Double Digit Returns for Decades
Investing in a track record of business & investing excellence
Back in the late 1980s, I opened my morning paper over breakfast and read about a huge deal.
Technically it was three deals, but who cares? I had just moved to Hong Kong, and they would create a huge amount of value here by converting big patches of industrial space into apartments.
The group behind it was no surprise. It is still famous for its big, bold deals.
But this was a particularly aggressive set of transactions that would add billions of dollars in value to the company and its shareholders.
Basically all three deals involved taking energy-company operations that sat on prime urban land, relocating them, and then converting the land to high-value residential and commercial space.
One of the deals involved the power station that provided all the electricity to Hong Kong island, with a population of about two million people.
The deal moved the power station a mile or so away onto a nearby island.
The plan was to turn the old power-plant site into nearly 10,000 apartments to house 31,000 people. Along with that came two shopping centres and all the facilities that a mid-size town needs.
The other two deals involved moving oil- and gas-storage facilities and redeveloping the land for housing and commercial use.
It was an intelligent, bold and profitable move by a company that has for decades shown time and again its operational expertise and business acumen…
Warren Buffett is the investment icon of our times. That much we all know.
It’s an investment cliché: If you had invested US$100,000 with Buffet 25 years ago, it would be worth US$3.1 million today.
Berkshire has been a great investment. Since March of 1980, it has produced a compound annual return of 20.91%, versus 9% for the S&P 500, and 7.9% for the MSCI World Index.
Notably, the Berkshire Hathaway return is purely from capital growth. The company pays no dividend.
It’s ironic that the Oracle of Omaha loves companies that spin off lots of free cash flow and pay hefty dividends to shareholders. He doesn’t do that! But he sure as heck builds value for his investors.
In this edition of The Churchouse Letter, we’re talking about company whose components boast a much longer track record than Warren Buffet.
Over the 29 years we have price history for, this company produced an annualised total return of 14.2%* (just under Warren Buffet’s 15.8% over the same period).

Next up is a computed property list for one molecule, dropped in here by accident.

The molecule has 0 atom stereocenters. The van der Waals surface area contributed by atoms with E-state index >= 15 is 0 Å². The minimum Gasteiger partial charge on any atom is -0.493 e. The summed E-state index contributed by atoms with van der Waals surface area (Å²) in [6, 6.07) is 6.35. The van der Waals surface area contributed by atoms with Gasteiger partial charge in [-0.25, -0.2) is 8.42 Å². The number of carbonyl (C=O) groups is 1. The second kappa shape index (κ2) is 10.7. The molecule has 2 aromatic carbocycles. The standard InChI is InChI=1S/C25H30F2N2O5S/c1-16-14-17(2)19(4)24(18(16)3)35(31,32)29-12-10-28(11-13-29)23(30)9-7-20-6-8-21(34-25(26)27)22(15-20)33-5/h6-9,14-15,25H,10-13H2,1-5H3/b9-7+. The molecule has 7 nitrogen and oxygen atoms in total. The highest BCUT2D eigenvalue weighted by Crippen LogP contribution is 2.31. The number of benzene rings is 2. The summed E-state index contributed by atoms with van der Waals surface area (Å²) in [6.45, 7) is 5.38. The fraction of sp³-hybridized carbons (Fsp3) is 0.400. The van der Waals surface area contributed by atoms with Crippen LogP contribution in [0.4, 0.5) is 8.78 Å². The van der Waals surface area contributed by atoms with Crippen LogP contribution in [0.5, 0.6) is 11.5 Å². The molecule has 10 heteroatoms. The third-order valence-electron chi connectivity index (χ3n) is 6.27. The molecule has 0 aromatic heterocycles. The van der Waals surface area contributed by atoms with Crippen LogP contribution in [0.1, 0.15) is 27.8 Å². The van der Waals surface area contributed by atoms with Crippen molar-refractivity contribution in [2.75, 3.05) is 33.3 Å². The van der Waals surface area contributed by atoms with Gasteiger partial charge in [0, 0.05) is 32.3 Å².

*Dividends reinvested for more accurate comparison to Berkshire Hathaway.
Under the Radar
This is a large company, with footprints all over the world. It is not well-known to the general public. But most European consumers have purchased goods from this company.
Just about every American and European consumer has benefitted from one of this company’s core activities.
The company is based in Hong Kong and run by a venerable Chinese gentleman, a legend in his part of the world. He is “Asia’s Warren Buffett.” The local media simply call him “Superman.”
It is a company that should find a place in any truly diversified global, long-term equity portfolio.
And recent events give us even more cause to own it.
A Tough Choice
Asia is huge, and its rapid rates of growth virtually second to none. It has a massive population. It is more and more linked to global markets. So you might think it’s easy to find great Asian companies that are exploiting these opportunities.
I can assure you that it is far harder than you think.
Yes, growth is rapid, and there are large numbers of companies that are emerging, growing quickly, and making good profits.
But there are very few big, well-established companies that really encapsulate all the features we like to see in our long-term investments.
We want companies that are both entrepreneurial and well-run. We seek out companies that gamble – but only on sure bets, taking calculated risks that won’t fail when emerging markets go into crisis mode, as they often do.
We look for companies that operate with globally acceptable standards of corporate governance. These must be companies that deliver consistent shareholder value through different cycles.
It is hard enough to find companies in developed markets that do all of this. In emerging markets, it is virtually impossible.
The company we’re talking about here is one that I’ve followed in some capacity for 35 years.
To toot my own horn, I have some insider knowledge of this company from my days as an investment banker.
I have always been impressed by the company's ability to get it right in every business it enters.
Throughout decades of growth, it has kept its nose clean.
It has not borrowed too much money to build its business.
It has a history of employing the best people to run its businesses. That’s the exception among Asian companies, which like to stack their ranks with friends and family, regardless of ability.
It has used fast-growing businesses to fund investment in new ventures, new sectors, new countries.
The senior management has a nose for strategic moves. It also shows great tactical skill in executing big-picture macro ideas.
There have been missteps along the way, for sure. But they have been few, and never big enough to derail the train.
The company I am referring to right now is actually two companies that are on the verge of a massive restructuring...
Speaking of double digit returns, your should take a look at the performance of The Churchouse Letter's open recommendations!